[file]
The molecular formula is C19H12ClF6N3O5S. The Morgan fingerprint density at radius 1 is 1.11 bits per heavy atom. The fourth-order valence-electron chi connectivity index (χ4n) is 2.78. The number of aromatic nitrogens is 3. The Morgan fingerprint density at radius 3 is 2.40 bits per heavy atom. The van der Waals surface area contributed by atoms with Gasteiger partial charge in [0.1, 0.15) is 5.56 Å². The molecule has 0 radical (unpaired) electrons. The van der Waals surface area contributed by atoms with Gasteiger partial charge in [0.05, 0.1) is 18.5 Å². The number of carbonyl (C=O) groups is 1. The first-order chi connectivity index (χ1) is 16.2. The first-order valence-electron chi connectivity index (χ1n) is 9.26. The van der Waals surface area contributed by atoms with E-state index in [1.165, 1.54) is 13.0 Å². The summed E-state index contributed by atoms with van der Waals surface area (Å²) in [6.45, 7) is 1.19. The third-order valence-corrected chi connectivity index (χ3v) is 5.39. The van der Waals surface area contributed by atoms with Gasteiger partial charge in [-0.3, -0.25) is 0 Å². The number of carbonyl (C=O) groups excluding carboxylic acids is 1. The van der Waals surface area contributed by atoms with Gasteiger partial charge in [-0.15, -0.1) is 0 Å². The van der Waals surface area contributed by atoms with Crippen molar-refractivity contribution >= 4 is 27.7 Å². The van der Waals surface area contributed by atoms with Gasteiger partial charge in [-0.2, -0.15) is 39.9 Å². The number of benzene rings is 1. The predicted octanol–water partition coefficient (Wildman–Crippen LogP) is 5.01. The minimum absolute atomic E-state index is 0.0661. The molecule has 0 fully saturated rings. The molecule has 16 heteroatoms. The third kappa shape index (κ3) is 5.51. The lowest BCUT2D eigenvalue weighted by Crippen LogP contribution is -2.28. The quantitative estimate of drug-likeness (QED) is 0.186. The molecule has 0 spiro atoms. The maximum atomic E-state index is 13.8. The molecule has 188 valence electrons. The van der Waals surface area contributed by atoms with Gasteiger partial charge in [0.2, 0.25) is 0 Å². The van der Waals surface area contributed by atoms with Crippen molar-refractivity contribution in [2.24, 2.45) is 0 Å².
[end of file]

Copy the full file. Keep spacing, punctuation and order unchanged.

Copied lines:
The molecular formula is C19H12ClF6N3O5S. The Morgan fingerprint density at radius 1 is 1.11 bits per heavy atom. The fourth-order valence-electron chi connectivity index (χ4n) is 2.78. The number of aromatic nitrogens is 3. The Morgan fingerprint density at radius 3 is 2.40 bits per heavy atom. The van der Waals surface area contributed by atoms with Gasteiger partial charge in [0.1, 0.15) is 5.56 Å². The molecule has 0 radical (unpaired) electrons. The van der Waals surface area contributed by atoms with Gasteiger partial charge in [0.05, 0.1) is 18.5 Å². The number of carbonyl (C=O) groups is 1. The first-order chi connectivity index (χ1) is 16.2. The first-order valence-electron chi connectivity index (χ1n) is 9.26. The van der Waals surface area contributed by atoms with E-state index in [1.165, 1.54) is 13.0 Å². The summed E-state index contributed by atoms with van der Waals surface area (Å²) in [6.45, 7) is 1.19. The third-order valence-corrected chi connectivity index (χ3v) is 5.39. The van der Waals surface area contributed by atoms with Gasteiger partial charge in [-0.3, -0.25) is 0 Å². The number of carbonyl (C=O) groups excluding carboxylic acids is 1. The van der Waals surface area contributed by atoms with Gasteiger partial charge in [-0.15, -0.1) is 0 Å². The van der Waals surface area contributed by atoms with Crippen molar-refractivity contribution >= 4 is 27.7 Å². The van der Waals surface area contributed by atoms with Gasteiger partial charge in [-0.2, -0.15) is 39.9 Å². The number of benzene rings is 1. The predicted octanol–water partition coefficient (Wildman–Crippen LogP) is 5.01. The minimum absolute atomic E-state index is 0.0661. The molecule has 0 fully saturated rings. The molecule has 16 heteroatoms. The third kappa shape index (κ3) is 5.51. The lowest BCUT2D eigenvalue weighted by Crippen LogP contribution is -2.28. The quantitative estimate of drug-likeness (QED) is 0.186. The molecule has 0 spiro atoms. The maximum atomic E-state index is 13.8. The molecule has 188 valence electrons. The van der Waals surface area contributed by atoms with Gasteiger partial charge in [0.2, 0.25) is 0 Å². The van der Waals surface area contributed by atoms with Crippen molar-refractivity contribution in [2.24, 2.45) is 0 Å².